I attended the San Francisco Writers Conference last weekend. I learned a lot, and met many fantastic people. It was definitely worth the price to go.
My favorite panel emerged clear and brilliant on Saturday morning. Robert Dugoni, author of Murder One, Bodily Harm, Wrongful Death, and a number of other crime novels, taught a session on creating conflict in your novel. Everyone needs conflict. That’s why we read a book. Every time I go to my critique group, telling them I’m bored with a certain part I’m writing, they tell me to add more conflict. Usually in the way of “You’re bored? Well have someone stabbed or kidnapped.”
I took the most notes in this session than any others of the weekend.
He emphasized a few obvious points, like the first thing writers need to do is to create empathy for the character. Even before you bring conflict into the story, no one is going to bother reading it. There is so much out there to read, you have to be taken with the writing or the characters in order to continue almost immediately. You definitely need to have an identifiable character in order for the reader to make it through to the end.
He laid out the steps to creating conflict in order: Create empathy, concern, impending danger, then escalating tension.
The concern comes naturally if you’ve created empathy. It’s the natural response of readers when the first stirrings of trouble reach the character. What’s going to happen to them? Oh, I hope they’re alright. Now let’s see some pain.
This is when things start getting hot. Rather than a vague stirring of troubles, the Forces of Evil are directly challenging the character or someone he/she cares about. There is no veering off the path now. They may get rebellious and try to refuse to be the hero, but something is coming and they cannot run far enough to get away from it.
This is the capstone. This is the apex. This is the moment all readers read for. Things get so thick with tension and danger that, although it’s two in the morning, you’re still hiding under your blanket with a flashlight reading frantically. Climax is what you build towards the entire book. It’s present in every novel. It’s what readers read for. Torment the characters. Make them suffer. Make them look like they will almost fail. Make the readers continue turning the page. “Five more minutes!” is futile here. You’re trapped.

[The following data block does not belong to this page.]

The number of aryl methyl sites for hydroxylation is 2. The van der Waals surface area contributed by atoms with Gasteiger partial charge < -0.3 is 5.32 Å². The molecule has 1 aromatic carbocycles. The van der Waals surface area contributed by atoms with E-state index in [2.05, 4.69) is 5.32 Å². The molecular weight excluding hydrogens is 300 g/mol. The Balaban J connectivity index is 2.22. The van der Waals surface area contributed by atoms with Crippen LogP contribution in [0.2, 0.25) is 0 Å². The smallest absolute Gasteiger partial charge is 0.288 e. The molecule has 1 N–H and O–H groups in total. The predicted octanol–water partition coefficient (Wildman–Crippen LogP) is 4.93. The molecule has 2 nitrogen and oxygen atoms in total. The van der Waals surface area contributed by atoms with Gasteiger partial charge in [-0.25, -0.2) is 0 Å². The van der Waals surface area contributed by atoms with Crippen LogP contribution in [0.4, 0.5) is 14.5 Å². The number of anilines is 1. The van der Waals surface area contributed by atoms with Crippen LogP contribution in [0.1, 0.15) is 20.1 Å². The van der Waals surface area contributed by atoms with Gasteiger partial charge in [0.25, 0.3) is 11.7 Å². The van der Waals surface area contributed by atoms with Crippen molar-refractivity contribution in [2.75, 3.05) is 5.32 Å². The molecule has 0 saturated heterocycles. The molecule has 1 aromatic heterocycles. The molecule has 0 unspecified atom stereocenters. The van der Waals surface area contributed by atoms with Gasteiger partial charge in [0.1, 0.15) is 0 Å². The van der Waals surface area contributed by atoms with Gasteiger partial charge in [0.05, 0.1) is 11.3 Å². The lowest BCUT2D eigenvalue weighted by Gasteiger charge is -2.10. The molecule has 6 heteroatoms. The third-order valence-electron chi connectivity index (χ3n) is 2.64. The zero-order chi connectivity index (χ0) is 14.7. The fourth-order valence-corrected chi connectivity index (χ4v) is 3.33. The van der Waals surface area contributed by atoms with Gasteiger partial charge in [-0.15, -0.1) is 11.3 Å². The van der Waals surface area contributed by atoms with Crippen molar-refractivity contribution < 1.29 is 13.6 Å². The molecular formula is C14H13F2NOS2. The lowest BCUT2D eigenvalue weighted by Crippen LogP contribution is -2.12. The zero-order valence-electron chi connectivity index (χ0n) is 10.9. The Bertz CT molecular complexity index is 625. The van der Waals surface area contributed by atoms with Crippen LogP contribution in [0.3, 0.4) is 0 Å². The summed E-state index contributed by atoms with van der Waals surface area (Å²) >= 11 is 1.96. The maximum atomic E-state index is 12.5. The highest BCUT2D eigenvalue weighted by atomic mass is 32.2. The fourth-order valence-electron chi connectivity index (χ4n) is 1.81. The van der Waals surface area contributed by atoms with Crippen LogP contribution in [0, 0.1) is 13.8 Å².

The key to tension is setting your character up to fail from the beginning. With most novels (except those twists that come out of left field), the reader can probably guess the ending. What they’re reading for is how you get from point A to point B. The more helpless you make the situation, the more you can add tension in.
PLEASE NOTE: MELODRAMA SHALL NOT BE ACCEPTED IN FICTION WRITERS WHO CLAIM TO HAVE BRAINS.
Flirting vs. Teasing
The thing I loved the most with this session was his explanation of flirting versus teasing. You want to flirt with the reader. You never want to tease them. Teasing leads to frustration. Frustration allows the reader to put the book down. Do not let your reader put the book down.
Now what is the difference between these two? Let’s go to the bar for an example. There’s a beautiful woman sitting there. A man asks her if he can buy her a drink. She agrees. “So, what’s your name?” “Why do you want to know?” All the woman wanted was the drink. She sits there, teasing the men, only to infuriate them. SHE WILL NEVER DELIVER. That is teasing.
Flirting is fun. Flirting takes intelligence and carefully crafted plans and entrapments that keep them coming back, keeps them chugging forward. But at the end of the day, the flirt is held up. The flirt will deliver on what they’ve been hinting at all night. If you flirt away with the information readers want to know, but deliver it, you’re flirting. If you keep it going on and never give the readers the information they want, then you are teasing.
Flirting is about five pages. You lead the reader up to a conflict. Then you either cut in time, or cut to a different character. You leave them wondering what will happen to that conflict as you show them something else (of course, it must always be important and serve a purpose). After about five pages, you go back to that original conflict. You give them some answers. More than that, you raise more questions. Questions are the reasons readers turn pages.
Here’s a list of key ways to create conflicts. Feel free to steal/borrow/blatantly plagiarize/make it work in your own novel.
Torment your characters (obviously. I’m of the opinion that all good writers are sadists. You have to have fun driving your characters to a mental breakdown. Otherwise, it’s not fun to read.)
Put them in a place they’re not familiar with (or in a place that works differently than what they’re used to. How funny is it to see college students in Mexico on spring break demand their constitutional rights?)
Introduce a new character
New circumstances come up (The man we all thought was guilty actually isn’t because the DNA evidence just came in?!)
Love at first sight
A moral lapse
A murder/death by some other means
A breech of a solemn oath
Nature gone wild (deadly storms are always good)
Someone standing up to corruption
Heart-crushing event (A son swears revenge; the father wanted him to be a judge, and uphold the law)
So to summarize, conflict makes everything yummier. Conflict is the home-made chocolate chip cookie that readers go to books for. To make a happy, sugar-stuffed reader, always flirt but never tease. If you’re going to withhold information to keep them reading (and you should), you better deliver eventually. End a chapter with a cliffhanger. At the beginning of the next, go to a sub-plot. Then when the sub-plot gets to a cliffhanger, go back to the original event. Keep your readers turning the page. Don’t let them put the book down. And go get some sugary delights to reward yourself for a conflict well done.